ePURE warns of surging ethanol imports from Peru

By European Renewable Ethanol Association | February 05, 2014

The European Renewable Ethanol Association (ePURE) has warned the European Commission of surging ethanol imports from Peru since the entering into force of the free trade agreement in August 2013.

It is apparent that an inadvertent change in the pattern of trade is occurring as a direct consequence of this trade agreement. Peru is taking advantage of the elimination of import duties on ethanol by ramping up its exports to the E.U. and substituting the missing supply with cheap ethanol imports from the U.S.

Official data reveals that exports from Peru between January and October 2013 have more than tripled to over 93 million liters compared to 27 million liters during the same period in 2012. This surge has occurred in just three months immediately following the removal of import duties. The figure can be expected to be substantially larger once trade data for the entire year becomes available.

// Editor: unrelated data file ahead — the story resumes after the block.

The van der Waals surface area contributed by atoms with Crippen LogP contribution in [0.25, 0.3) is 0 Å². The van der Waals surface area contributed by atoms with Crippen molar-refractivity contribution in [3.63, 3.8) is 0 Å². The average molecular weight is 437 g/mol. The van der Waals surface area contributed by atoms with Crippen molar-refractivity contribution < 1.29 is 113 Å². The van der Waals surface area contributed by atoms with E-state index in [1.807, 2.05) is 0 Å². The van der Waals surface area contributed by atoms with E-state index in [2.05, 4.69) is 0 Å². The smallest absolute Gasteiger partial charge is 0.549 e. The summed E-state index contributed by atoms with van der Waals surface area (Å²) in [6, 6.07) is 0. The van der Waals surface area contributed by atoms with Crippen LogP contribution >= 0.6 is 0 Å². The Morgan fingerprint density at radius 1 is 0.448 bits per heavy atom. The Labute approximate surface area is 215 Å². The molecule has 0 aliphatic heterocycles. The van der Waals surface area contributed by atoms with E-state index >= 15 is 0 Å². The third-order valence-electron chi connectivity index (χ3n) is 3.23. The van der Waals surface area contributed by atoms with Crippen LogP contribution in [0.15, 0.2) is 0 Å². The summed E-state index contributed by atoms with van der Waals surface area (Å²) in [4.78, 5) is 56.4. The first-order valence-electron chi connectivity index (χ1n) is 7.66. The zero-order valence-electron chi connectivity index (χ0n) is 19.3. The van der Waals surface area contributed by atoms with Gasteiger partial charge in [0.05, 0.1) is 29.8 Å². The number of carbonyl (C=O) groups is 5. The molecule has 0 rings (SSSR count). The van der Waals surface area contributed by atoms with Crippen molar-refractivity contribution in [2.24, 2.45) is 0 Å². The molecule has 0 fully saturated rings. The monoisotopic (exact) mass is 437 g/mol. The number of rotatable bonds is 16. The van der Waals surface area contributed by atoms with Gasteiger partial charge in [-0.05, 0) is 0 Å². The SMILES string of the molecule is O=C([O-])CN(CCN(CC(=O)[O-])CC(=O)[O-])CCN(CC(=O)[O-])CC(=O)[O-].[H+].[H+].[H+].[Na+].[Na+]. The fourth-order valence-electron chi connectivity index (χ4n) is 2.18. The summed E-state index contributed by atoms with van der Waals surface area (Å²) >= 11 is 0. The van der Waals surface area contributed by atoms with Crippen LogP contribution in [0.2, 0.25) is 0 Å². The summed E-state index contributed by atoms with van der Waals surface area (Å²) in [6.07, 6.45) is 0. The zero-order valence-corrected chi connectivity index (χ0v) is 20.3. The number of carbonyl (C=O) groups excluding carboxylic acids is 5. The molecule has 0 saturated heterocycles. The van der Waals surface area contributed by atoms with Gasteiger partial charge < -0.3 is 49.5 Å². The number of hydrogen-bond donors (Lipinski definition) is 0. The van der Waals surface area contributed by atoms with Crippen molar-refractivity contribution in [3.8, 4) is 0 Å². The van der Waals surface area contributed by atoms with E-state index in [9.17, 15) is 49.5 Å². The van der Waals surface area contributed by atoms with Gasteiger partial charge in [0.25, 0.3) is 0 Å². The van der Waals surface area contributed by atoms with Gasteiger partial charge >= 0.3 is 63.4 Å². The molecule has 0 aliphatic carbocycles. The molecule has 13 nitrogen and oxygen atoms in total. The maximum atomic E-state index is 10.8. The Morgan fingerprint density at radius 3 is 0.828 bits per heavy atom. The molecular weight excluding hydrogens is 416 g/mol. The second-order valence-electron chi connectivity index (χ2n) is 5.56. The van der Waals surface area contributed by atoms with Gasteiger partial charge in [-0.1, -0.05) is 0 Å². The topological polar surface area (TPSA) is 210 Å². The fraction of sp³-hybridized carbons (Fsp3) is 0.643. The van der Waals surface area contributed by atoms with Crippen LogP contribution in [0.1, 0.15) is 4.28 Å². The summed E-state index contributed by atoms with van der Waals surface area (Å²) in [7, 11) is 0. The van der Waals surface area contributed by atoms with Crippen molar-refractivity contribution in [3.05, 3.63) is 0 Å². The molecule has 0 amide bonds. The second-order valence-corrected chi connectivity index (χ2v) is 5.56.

In the meantime, Peru is substituting the missing volumes to meet domestic demand with cheap ethanol imports from the United States. Trade data shows that 84 million liters of ethanol were imported from the USA between January and October 2013. This is a clear sign that bilateral trade agreements can create loopholes for other countries to take advantage of.

The EU tries to protect its domestic industry from unfair trade practices from the U.S. through the imposition of anti-dumping duties. Yet the failure to introduce sufficient safeguard mechanisms in bilateral trade agreements unintentionally gives US producers new opportunities on the world market, once again at the expense of E.U. producers.

"It is apparent that US ethanol producers are ultimately gaining from this operation at the expense of European ethanol producers, jeopardizing investments made to achieve renewable energy targets, create new markets for farmers and generate employment in the E.U. The European Commission must act to prevent the effects of poorly conceived bilateral trade agreements which undermine its own domestic policies,” said Rob Vierhout, ePURE's Secretary-General.